Friday, February 3, 2017

Obesity, The Human Microbiome and the Case Against Sugar

I read with interest this article published in the Annals of Internal Medicine on the disrupted human gut microbiome and obesity. There is some data from animal models that disruption or alteration of the gut microbiome may increase obesity. This is likely not the main driver of obesity in industrialized nations.

I find the argument put fort in The Case Against Sugar, by Gary Taubes, more compelling for explaining our expanding obesity problem.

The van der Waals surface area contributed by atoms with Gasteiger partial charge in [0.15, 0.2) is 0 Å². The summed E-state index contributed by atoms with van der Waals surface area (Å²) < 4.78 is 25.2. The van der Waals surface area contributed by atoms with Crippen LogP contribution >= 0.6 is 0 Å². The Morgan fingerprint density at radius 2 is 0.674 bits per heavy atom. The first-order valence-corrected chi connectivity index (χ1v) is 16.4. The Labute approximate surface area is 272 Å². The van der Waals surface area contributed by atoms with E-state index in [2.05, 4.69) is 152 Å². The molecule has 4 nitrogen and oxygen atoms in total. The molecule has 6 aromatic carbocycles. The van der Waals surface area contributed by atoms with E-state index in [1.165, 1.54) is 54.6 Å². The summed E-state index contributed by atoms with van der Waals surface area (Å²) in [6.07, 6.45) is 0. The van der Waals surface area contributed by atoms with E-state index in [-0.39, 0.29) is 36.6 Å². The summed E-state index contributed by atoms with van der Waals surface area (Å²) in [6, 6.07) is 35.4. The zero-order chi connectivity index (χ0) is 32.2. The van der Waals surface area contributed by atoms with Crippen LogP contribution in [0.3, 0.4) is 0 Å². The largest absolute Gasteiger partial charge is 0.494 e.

Obesity does not just come from gluttony and sloth. In addition to genetic and environmental factors, the pervasive use and ever increasing consumption of sugar in the Western diet stimulates insulin secretion, which drives lipogenesis thus facilitating weight gain, obesity, diabetes and heart disease. In other words, sugar consumption is in part causal of diabetes and obesity. 

Obesity, a disease of modernity, arises not just from a calorie/expenditure imbalance. Overconsumption of sugar leads to metabolic changes and hormonal changes (elevated insulin) which drive lipogenesis.

Food for thought.

No comments:

Post a Comment